Workers Think Automation Would Boost Productivity

 
 
By Dennis McCafferty  |  Posted 2017-10-12 Email
 
 
 
 
 
 
 
 
 
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    Workers Think Automation Would Boost Productivity

    Sidetracked by emails, meetings and outdated tech, employees spend too little of their day working on important tasks. But they think automated tools could help.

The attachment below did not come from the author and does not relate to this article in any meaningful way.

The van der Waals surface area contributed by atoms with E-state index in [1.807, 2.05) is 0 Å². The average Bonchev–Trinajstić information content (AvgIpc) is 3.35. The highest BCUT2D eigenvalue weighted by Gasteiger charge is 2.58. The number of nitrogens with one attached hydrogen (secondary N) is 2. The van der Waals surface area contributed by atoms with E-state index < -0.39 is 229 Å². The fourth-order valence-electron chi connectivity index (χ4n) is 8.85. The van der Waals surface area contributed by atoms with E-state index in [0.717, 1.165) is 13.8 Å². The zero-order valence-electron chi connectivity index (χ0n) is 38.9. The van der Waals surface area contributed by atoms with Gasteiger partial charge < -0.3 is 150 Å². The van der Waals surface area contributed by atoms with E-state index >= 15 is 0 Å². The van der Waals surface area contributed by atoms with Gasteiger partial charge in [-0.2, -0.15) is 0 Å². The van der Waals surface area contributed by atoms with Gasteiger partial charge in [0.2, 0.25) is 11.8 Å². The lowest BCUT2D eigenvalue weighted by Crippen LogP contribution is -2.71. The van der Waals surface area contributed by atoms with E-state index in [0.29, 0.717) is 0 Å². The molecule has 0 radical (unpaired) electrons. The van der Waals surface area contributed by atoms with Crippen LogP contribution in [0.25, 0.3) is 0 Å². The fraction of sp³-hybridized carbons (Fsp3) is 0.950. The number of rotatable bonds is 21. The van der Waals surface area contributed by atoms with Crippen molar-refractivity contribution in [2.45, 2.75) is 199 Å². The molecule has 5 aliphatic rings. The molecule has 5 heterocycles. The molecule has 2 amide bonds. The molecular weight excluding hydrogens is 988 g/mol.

Employees spend less than half of their day doing the job they were hired to do, according to a recent survey from Workfront. The fourth annual "State of Enterprise Work" report indicates that attending time-wasting meetings, fielding excessive emails and taking unexpected phone calls account for far too much of the day. But productivity is also restricted because workers are constantly limited to traditional and often outdated office tools, such as old email systems, spreadsheets or even handwritten to-do lists. However, they believe that with automation, at least one-fifth of their tasks could be handed over to a machine. With this, they're convinced they'd have more time to be innovative and to complete primary work functions. "Forward-looking companies must recognize today that tomorrow's enterprise work cannot be executed via yesterday's email and spreadsheets," according to the report. "Tomorrow's solutions must automate the manual work of organizing, communicating and reporting on work and provide the right data at the right time so human knowledge workers can do their best work, faster than ever before." As a somewhat humorous finding, the report includes the most overused office buzz words or phrases, and we've included those here. More than 2,000 employees took part in the research, which was conducted by Regina Corso Consulting.

 
 
 
 
 
 
 
 
 
 
 

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